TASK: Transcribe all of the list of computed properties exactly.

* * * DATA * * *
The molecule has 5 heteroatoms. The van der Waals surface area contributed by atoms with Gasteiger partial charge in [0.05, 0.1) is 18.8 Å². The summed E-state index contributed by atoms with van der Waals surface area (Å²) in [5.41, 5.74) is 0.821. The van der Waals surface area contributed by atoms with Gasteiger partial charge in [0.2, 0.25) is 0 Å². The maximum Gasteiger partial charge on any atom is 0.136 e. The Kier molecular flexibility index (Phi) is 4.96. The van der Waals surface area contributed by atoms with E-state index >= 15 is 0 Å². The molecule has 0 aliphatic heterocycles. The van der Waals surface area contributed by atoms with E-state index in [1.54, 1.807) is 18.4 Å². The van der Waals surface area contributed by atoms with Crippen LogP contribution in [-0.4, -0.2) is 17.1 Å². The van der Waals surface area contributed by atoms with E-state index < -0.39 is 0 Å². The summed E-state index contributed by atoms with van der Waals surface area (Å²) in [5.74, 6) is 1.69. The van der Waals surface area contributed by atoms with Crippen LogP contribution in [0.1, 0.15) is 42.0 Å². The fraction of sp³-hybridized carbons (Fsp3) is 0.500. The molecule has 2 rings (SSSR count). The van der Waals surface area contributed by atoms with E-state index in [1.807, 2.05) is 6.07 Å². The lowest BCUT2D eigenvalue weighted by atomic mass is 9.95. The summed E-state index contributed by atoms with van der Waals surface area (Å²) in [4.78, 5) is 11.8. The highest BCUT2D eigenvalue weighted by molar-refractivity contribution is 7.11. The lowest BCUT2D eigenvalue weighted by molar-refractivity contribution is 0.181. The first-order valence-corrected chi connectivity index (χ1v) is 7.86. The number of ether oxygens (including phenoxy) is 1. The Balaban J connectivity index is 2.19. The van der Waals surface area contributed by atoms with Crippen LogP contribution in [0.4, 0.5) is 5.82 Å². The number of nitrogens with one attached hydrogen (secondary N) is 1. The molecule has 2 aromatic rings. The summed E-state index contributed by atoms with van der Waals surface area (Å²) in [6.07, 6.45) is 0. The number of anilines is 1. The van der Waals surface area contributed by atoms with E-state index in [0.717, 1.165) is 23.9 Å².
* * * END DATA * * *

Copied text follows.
The molecule has 5 heteroatoms. The van der Waals surface area contributed by atoms with Gasteiger partial charge in [0.05, 0.1) is 18.8 Å². The summed E-state index contributed by atoms with van der Waals surface area (Å²) in [5.41, 5.74) is 0.821. The van der Waals surface area contributed by atoms with Gasteiger partial charge in [0.2, 0.25) is 0 Å². The maximum Gasteiger partial charge on any atom is 0.136 e. The Kier molecular flexibility index (Phi) is 4.96. The van der Waals surface area contributed by atoms with E-state index >= 15 is 0 Å². The molecule has 0 aliphatic heterocycles. The van der Waals surface area contributed by atoms with E-state index in [1.54, 1.807) is 18.4 Å². The van der Waals surface area contributed by atoms with Crippen LogP contribution in [-0.4, -0.2) is 17.1 Å². The van der Waals surface area contributed by atoms with E-state index < -0.39 is 0 Å². The summed E-state index contributed by atoms with van der Waals surface area (Å²) in [5.74, 6) is 1.69. The van der Waals surface area contributed by atoms with Crippen LogP contribution in [0.1, 0.15) is 42.0 Å². The fraction of sp³-hybridized carbons (Fsp3) is 0.500. The molecule has 2 rings (SSSR count). The van der Waals surface area contributed by atoms with E-state index in [1.807, 2.05) is 6.07 Å². The lowest BCUT2D eigenvalue weighted by atomic mass is 9.95. The summed E-state index contributed by atoms with van der Waals surface area (Å²) in [4.78, 5) is 11.8. The highest BCUT2D eigenvalue weighted by molar-refractivity contribution is 7.11. The lowest BCUT2D eigenvalue weighted by molar-refractivity contribution is 0.181. The first-order valence-corrected chi connectivity index (χ1v) is 7.86. The number of ether oxygens (including phenoxy) is 1. The Balaban J connectivity index is 2.19. The van der Waals surface area contributed by atoms with Crippen LogP contribution in [0.4, 0.5) is 5.82 Å². The number of nitrogens with one attached hydrogen (secondary N) is 1. The molecule has 2 aromatic rings. The summed E-state index contributed by atoms with van der Waals surface area (Å²) in [6.07, 6.45) is 0. The number of anilines is 1. The van der Waals surface area contributed by atoms with E-state index in [0.717, 1.165) is 23.9 Å².